"Rubio champions net neutrality repeal". See also "GOP resolution to repeal net neutrality voted down in the Senate".


    "An amendment to HB 119 would cap attorneys fees and require insurers to reduce their rates. The proposal would also automatically repeal PIP In 2015 unless Legislature agrees to re-enact the insurance requirement." "PIP stands to change or die under new proposal".

    Theme parks rolling in dough

    "Operating profit at Walt Disney Parks and Resorts surged 33 percent to $421 million on sales that were up 11 percent to $3.1 billion." "Disney reports record $4.8 billion profit in 2011".

    Teabaggers got taken by Scott

    "On Rick Scott's first day as governor, he declared ethics and integrity "essential to maintaining the public trust" and ordered his office to find ways to implement suggestions from a grand jury assembled to investigate public corruption."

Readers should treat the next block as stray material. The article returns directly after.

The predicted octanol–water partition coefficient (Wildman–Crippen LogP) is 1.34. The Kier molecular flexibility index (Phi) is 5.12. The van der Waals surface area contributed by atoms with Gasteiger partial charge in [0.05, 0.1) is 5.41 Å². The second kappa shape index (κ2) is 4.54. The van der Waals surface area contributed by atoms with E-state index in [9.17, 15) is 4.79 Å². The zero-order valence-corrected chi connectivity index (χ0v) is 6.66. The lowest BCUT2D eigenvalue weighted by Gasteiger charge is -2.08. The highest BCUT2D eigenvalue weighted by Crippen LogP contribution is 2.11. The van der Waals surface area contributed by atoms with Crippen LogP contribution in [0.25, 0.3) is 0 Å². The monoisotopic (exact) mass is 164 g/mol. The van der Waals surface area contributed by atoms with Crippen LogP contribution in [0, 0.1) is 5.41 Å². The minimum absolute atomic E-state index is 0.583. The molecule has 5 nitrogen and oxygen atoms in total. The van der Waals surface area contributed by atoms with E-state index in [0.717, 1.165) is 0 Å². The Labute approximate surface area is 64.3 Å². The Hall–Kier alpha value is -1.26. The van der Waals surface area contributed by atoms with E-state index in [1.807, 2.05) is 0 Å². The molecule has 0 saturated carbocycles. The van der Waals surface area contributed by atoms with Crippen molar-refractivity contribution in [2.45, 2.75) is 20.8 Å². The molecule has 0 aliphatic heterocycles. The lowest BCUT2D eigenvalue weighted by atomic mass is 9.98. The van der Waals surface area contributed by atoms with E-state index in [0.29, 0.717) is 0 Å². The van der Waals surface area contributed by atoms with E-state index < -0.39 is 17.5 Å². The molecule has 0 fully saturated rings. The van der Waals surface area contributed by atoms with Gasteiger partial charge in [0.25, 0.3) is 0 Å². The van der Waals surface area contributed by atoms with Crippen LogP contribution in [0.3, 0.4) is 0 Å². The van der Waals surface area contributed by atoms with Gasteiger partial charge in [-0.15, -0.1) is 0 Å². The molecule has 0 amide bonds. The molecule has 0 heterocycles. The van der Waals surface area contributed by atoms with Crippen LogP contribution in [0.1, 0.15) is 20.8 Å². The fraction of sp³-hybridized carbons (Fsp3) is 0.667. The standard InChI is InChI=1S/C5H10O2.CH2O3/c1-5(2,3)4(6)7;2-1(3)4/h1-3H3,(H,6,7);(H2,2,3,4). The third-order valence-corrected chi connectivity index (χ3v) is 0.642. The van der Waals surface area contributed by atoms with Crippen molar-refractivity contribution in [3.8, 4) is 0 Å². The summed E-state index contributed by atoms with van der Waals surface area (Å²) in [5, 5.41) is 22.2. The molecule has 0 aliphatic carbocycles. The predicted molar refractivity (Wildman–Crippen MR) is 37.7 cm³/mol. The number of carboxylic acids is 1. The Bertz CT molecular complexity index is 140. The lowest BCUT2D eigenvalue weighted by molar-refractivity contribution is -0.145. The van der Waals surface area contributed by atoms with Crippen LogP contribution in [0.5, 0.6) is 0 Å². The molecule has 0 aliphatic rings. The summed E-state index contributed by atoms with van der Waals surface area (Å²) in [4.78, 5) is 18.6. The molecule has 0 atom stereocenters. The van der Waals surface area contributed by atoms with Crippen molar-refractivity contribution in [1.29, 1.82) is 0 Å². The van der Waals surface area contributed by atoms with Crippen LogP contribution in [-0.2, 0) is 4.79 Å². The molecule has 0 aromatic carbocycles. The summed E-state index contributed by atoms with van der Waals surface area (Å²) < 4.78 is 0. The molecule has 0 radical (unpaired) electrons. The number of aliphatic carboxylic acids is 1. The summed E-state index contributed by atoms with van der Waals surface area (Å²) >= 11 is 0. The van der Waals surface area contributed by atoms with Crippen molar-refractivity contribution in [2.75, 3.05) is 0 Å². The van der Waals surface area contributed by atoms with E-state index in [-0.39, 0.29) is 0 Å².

More than 10 months later, there appears to be no plan.

    That frustrates some tea party activists who propelled Scott to victory. They believed Scott was talking about ethics reform in all those campaign ads where he blasted "Tallahassee insiders."

    "He led Florida voters to think he was going to be a strong proponent of ethics reform, and his record shows he's very weak," said Nick Egoroff, a tea party activist from Orlando. "I haven't heard him say one word on it."

    A pair of Republican senators who have been unable to push ethics reform through the GOP-controlled Legislature also said they were "disappointed" in Scott.
    "Tea party picks up ethics issue".

    Empty suit strides world stage

    "Rubio calls for tough UN reforms to suit U.S. interests". For more on Mr. Rubio see "Marco Rubio's lavish rise to the top".